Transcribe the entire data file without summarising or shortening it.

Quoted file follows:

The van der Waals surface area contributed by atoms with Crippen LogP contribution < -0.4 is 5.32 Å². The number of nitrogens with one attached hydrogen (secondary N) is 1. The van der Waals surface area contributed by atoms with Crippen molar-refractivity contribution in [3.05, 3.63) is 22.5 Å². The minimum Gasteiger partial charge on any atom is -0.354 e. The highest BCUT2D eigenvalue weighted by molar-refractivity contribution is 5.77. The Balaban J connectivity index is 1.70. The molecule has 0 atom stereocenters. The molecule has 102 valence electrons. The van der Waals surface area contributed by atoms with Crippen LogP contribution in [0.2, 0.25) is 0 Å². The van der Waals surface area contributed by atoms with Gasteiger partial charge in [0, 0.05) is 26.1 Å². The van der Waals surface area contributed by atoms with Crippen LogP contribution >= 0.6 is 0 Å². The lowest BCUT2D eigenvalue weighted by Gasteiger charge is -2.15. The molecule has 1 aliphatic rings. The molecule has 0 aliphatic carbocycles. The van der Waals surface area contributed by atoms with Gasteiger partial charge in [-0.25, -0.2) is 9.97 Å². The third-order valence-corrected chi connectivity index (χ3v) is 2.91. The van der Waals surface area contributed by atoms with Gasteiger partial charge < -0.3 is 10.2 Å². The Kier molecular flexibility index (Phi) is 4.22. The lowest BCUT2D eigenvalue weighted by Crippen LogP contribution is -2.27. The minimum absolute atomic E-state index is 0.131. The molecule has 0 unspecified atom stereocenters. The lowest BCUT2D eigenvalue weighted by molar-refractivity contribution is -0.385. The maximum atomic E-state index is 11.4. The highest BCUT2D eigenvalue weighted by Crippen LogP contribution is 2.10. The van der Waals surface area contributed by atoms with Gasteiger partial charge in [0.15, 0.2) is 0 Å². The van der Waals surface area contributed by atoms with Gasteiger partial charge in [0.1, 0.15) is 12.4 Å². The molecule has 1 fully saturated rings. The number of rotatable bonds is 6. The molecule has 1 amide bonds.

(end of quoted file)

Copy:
The van der Waals surface area contributed by atoms with Crippen LogP contribution < -0.4 is 5.32 Å². The number of nitrogens with one attached hydrogen (secondary N) is 1. The van der Waals surface area contributed by atoms with Crippen molar-refractivity contribution in [3.05, 3.63) is 22.5 Å². The minimum Gasteiger partial charge on any atom is -0.354 e. The highest BCUT2D eigenvalue weighted by molar-refractivity contribution is 5.77. The Balaban J connectivity index is 1.70. The molecule has 0 atom stereocenters. The molecule has 102 valence electrons. The van der Waals surface area contributed by atoms with Crippen LogP contribution in [0.2, 0.25) is 0 Å². The van der Waals surface area contributed by atoms with Gasteiger partial charge in [0, 0.05) is 26.1 Å². The van der Waals surface area contributed by atoms with Crippen LogP contribution >= 0.6 is 0 Å². The lowest BCUT2D eigenvalue weighted by Gasteiger charge is -2.15. The molecule has 1 aliphatic rings. The molecule has 0 aliphatic carbocycles. The van der Waals surface area contributed by atoms with Gasteiger partial charge in [-0.25, -0.2) is 9.97 Å². The third-order valence-corrected chi connectivity index (χ3v) is 2.91. The van der Waals surface area contributed by atoms with Gasteiger partial charge < -0.3 is 10.2 Å². The Kier molecular flexibility index (Phi) is 4.22. The lowest BCUT2D eigenvalue weighted by Crippen LogP contribution is -2.27. The minimum absolute atomic E-state index is 0.131. The molecule has 0 unspecified atom stereocenters. The lowest BCUT2D eigenvalue weighted by molar-refractivity contribution is -0.385. The maximum atomic E-state index is 11.4. The highest BCUT2D eigenvalue weighted by Crippen LogP contribution is 2.10. The van der Waals surface area contributed by atoms with Gasteiger partial charge in [0.15, 0.2) is 0 Å². The van der Waals surface area contributed by atoms with Gasteiger partial charge in [0.1, 0.15) is 12.4 Å². The molecule has 1 fully saturated rings. The number of rotatable bonds is 6. The molecule has 1 amide bonds.